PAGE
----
Want to protect your cyber security and still get fast solutions? Ask a secure question today.Go Premium

x
  • Status: Solved
  • Priority: Medium
  • Security: Public
  • Views: 883
  • Last Modified:

What is argc?

What is "argc" and why is the value is 3 when i type in this: a.out abc de?

#include <stdio.h>
int main (int argc, char *argv[])
{
  int i,n;
  char *p;
  printf("argc is: %d\n", argc);

  for(i=0;i<argc;i++)
  {
    for(p=argv[i],n=0; *p;n++,p++);
    printf("\n%s %d",argv[i],n);
  };
}
0
xp5
Asked:
xp5
  • 3
  • 3
1 Solution
 
Infinity08Commented:
>> What is "argc" and why is the value is 3 when i type in this: a.out abc de?

argc contains the number of tokens, passed on the command line. That is the name of the executable, and the arguments passed. In this case, the name of the executable is a.out, and there are two arguments abc and de.

You can find the arguments in the argv array in C string format (character arrays).

So :

        argv[0] contains "a.out"
        argv[1] contains "abc"
        argv[2] contains "de"
0
 
abithCommented:
actually there are three parameter for main.
signature is :
int main(int argc, char * argv[], char *envp[])
argc tells you how many command line parameters are passed with having current exe name as first param,
argv tells you what are the command line parameters passed (including current file exe name)
envp tells you what are the environment values set. you can see the values by iteration upto null element in that array.

all are optional, and if you want to specify, order should be followed.
0
 
peetmCommented:
>>actually there are three parameter for main.
>>signature is :
>>int main(int argc, char * argv[], char *envp[])

Actually - there aren't - the ISO standard says that main() has two valid signatures

5.1.2.2.1 Program startup

1 The function called at program startup is named main. The implementation declares no
prototype for this function. It shall be defined with a return type of int and with no
parameters:

int main(void) { /* ... */ }

or with two parameters (referred to here as argc and argv, though any names may be
used, as they are local to the function in which they are declared):

int main(int argc, char *argv[]) { /* ... */ }

or equivalent) or in some other implementation-defined manner.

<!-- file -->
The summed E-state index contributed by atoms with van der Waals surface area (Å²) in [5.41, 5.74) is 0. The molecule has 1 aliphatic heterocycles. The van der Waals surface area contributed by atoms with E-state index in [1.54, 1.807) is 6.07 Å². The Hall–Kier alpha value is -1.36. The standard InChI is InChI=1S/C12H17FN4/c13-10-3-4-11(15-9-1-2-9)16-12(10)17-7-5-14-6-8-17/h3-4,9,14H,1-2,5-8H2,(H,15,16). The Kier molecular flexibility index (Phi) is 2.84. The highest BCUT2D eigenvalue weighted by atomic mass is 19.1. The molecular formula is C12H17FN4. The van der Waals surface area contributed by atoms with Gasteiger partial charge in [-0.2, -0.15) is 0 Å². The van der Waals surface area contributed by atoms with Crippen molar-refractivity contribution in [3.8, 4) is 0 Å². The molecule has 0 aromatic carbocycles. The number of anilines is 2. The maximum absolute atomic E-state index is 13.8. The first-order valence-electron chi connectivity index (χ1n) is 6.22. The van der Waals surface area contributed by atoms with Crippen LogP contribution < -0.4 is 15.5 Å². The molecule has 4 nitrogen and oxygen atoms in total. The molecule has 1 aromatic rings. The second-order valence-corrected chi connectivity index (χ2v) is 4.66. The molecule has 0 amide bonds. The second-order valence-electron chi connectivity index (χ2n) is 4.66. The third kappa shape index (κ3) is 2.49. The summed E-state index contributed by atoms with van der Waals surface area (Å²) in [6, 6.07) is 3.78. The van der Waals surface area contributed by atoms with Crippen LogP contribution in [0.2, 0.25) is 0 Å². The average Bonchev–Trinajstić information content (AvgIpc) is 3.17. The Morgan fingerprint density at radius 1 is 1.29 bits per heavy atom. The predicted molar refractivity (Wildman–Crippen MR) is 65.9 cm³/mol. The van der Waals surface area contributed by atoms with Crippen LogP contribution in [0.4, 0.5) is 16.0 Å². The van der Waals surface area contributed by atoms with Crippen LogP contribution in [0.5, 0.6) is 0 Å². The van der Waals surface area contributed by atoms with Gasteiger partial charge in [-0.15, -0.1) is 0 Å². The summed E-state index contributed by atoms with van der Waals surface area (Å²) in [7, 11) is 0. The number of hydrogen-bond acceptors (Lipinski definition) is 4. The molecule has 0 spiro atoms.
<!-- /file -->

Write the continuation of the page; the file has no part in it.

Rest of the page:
That last bit allows certain 'extensions' but any of those are implementation specific, i.e., there's no requirement for a compiler to allow anything but the standard two definitions of main().
0
What does it mean to be "Always On"?

Is your cloud always on? With an Always On cloud you won't have to worry about downtime for maintenance or software application code updates, ensuring that your bottom line isn't affected.

 
Infinity08Commented:
>> actually there are three parameter for main.

No, there are not. The only standard way of defining main in C is either :

        int main(void) { }

or :

        int main(int argc, char *argv[]) { }

(or equivalent). Not all of them are optional as you say (it's either both or none), and any deviation from this standard is platform specific and thus non-portable.
0
 
abithCommented:
>>Not all of them are optional as you say (it's either both or none),
pls, re-look at my post
   >>all are optional, and if you want to specify, order should be followed.
which means if you want to read argc, you should specify int as first param, and this should be second.

>>any deviation from this standard is platform specific and thus non-portable
Are you really sure that this will become non-portable ?? because, main is simply a function, the only spl is, this is the entry point for a executable, so return value should be understandable by caller, so return type should be specific, but i dont think about the parameters.

Anyway,
What you people are saying is standards. So i agree as per standard, you both Infinity08 & peetm are correct. What i meant was, there are three and their's details. (even though third one is not the iso/ansi/.. standard)
0
 
Infinity08Commented:
>> pls, re-look at my post

Yes. And you said : "all are optional". That's not true. You can't have argc without argv (or vice versa).


>> Are you really sure that this will become non-portable ??

It always has been unportable. There's only a few compilers/systems that support it, so you should use it with care (and preferably not use it at all).
Note that on other systems, they might add a different third parameter, or a fourth, fifth, etc. That's the whole point of something being un-portable : you can not rely on it.


>> What you people are saying is standards.

Of course we are speaking about the standards, because that's the only thing we can rely on. All the rest is highly platform specific.

And when you correct me by saying "actually there are three parameter for main.", then that's simply not true. It might be true that some systems support that third parameter, but you can't guarantee that xp5's system does. That's the reason you have to stick to the standards, and if you talk about something non-standard, then you mention that explicitly : "this is only true on certain systems".
0
 
abithCommented:
>>You can't have argc without argv (or vice versa).
thats why i mention order should be followed.
0

Featured Post

Independent Software Vendors: We Want Your Opinion

We value your feedback.

Take our survey and automatically be enter to win anyone of the following:
Yeti Cooler, Amazon eGift Card, and Movie eGift Card!

  • 3
  • 3
Tackle projects and never again get stuck behind a technical roadblock.
Join Now